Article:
Wednesday, March 15, 2006



Stop Drinking Cheap Corporate Wine!

Tom pointed to an ‘interesting’ article written by Jennifer Rosen defending ‘corporate’ wine. Defending it against whom I am not sure but the crux of her argument posits that this inexpensive ‘corporate’ wine, which is as familiar and as regular in quality as toothpaste, brings more drinkers into the marketplace. In the same breath, she seems to characterize those drinkers who expect more from their wines as neophytes and epiphany seekers, while the ‘clueless masses’ seem to want some sort of ‘bland’ drink that is as ‘reliable and cheap’ as Coke (quality notwithstanding). To paraphrase a paraphrasing blog buddy, her logic seems to suggest that to make wine accessible we must have more shit wine available. Oh those poor, stupid, taste-deficient masses.

Well, wine is not coke. Unfortunately, there seems to be some underlying sentiment amongst certain in the industry to treat it as such; just another spoke in the wheel of the beverage industry. Perhaps I am being nostalgic and sentimental, but I still want my wine to be made by someone who grew and pressed his own grapes, and whose wine ultimately carries his signature and some sense of place. It might be quaint but there is more often than not a measure of authenticity about the final product that differentiates it from the yellow tails, little penguins, and other mass-produced, ‘brand’-oriented wines that fill supermarket shelves. Rosen makes the point that many of these more ‘artisanal wines’ are ‘perfectly dreadful,’ but on the whole I would disagree and find most of these wines more interesting, and at least not disgusting.

I have tried these price-point wines on a number of occasions. I am usually unimpressed, sometimes horrified and rarely surprised. My most recent foray into what Ms. Rosen refers to as ‘corporate wines’ was a tasting of Southcorp (Foster’s) ‘Little Penguin.’ The Chardonnay reminded me more of coconut tanning lotion than white wine, and the Shiraz was closer to Robitussin (without that excellent muted buzz). But this is a question of personal taste. I neither buy nor drink these penguin wines, as I won’t most of the cheap wines presently on the market. This is not because they are made by some massive, unfeeling corporate monolith. It is simply because they taste bad.

But, as children who were raised to believe that garlic-flavored popsicles are good, Rosen claims her ‘blandies’ expect nothing more than the ‘Tzatziki pop’ of wine and are thus happy and comfortable in their ignorance.

This is bullshit. It is rare that I have not been able to take a person who has drunk only cheap wine and showed them that, for a few dollars more, there is a better option. And the majority of the time, they can taste the difference. Ultimately it is a question of priorities. It isn't that different from spending that extra 20% on organic produce, for it too is often better than the cheaper industrial produce which fills the aisles of your local supermarket. It just so happens that these super-cheap wines, which are made affordable because of the economy of scale, are often below the threshold of what smaller wineries can afford to produce. I will not even get into how they are made. But for a few dollars more (at least here in Quebec), there exist a plethora of interesting wines from the world over, many made by co-operatives and good, independent winemakers. By supporting these smaller producers, we are supporting diversity, independence, and frankly they need the cash more than the big corps.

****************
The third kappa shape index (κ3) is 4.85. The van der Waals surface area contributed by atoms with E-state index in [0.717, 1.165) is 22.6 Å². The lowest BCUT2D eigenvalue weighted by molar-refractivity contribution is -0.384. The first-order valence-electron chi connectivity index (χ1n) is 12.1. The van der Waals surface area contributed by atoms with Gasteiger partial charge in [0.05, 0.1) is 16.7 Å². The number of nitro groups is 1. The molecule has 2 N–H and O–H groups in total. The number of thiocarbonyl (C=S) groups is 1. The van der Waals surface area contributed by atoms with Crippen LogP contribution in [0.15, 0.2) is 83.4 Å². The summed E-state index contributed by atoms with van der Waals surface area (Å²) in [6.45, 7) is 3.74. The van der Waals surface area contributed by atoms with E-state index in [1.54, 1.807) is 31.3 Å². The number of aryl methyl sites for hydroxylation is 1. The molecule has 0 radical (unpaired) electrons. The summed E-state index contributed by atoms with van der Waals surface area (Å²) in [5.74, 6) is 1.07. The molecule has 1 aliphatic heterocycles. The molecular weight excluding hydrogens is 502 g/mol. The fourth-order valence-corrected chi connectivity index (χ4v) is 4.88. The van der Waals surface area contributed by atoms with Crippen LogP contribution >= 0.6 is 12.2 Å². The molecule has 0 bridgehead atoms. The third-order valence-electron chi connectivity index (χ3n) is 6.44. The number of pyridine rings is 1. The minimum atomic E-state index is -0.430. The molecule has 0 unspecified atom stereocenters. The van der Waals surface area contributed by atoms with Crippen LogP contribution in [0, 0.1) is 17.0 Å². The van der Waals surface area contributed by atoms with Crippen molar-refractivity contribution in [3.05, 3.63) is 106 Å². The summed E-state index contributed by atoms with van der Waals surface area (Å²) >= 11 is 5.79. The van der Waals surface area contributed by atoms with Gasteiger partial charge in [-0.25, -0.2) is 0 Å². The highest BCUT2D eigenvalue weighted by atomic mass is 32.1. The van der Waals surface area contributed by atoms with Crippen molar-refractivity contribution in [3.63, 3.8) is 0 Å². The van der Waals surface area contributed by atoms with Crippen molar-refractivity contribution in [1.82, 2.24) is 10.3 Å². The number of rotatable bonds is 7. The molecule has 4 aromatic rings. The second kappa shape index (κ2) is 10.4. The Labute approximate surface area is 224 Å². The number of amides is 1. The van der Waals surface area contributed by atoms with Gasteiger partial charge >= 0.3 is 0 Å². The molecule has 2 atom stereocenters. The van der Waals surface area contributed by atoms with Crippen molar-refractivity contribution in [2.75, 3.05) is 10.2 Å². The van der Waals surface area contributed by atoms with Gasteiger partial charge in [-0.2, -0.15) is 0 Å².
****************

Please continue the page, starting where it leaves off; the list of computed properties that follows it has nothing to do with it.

The reality of the modern wine industry is that there are fewer and fewer independent winemakers. Cheval Blanc, Etude, Ornellaia, Yquem, Penfolds, Coldstream and a vast majority of the better wine producers worldwide are now part of corporate portfolios. Like in any industry, there are good corps and bad ones. Those which recognize and continue to support the ‘artistry’ of winemaking and have not become complacent with quality deserve our continued support. Ms. Rosen’s characterization of corporate wine as cheap wine is an insult to many of the better corporations which continue to produce great wines. Her article should have been entitled ‘in defense of cheap, mass-produced wine,’ but even then, I don’t agree.

The real danger of the big corps with large alchohol and wine portfolios lies more in the distribution end of the industry. It is here where smaller producers and distributors face increasingly difficult challenges and it is here that they need our support. So get off the kangaroo, seek out the independents and ultimately tell your friends to spend a bit more for their bottles, you will be doing both the industry, and your friends, a lot of good.

9 comments:

wal said...

Way to go, The same holds true for most of the food industry , the clothes industry , and just about every other industry that exists. We are being sold the idea that more is better, and the fact that we get more it makes up the difference for it being shit.Spend your money carefully, it is the ultimate powerin our corporate world...

St. Vini said...

This reminds me of the South Park episode where they lampoon the hippies who are trying to take down the "corporations" which are inherently evil, even though they can't quite explain why. I'm not defending corporations, but let's just think about your argument for a moment here....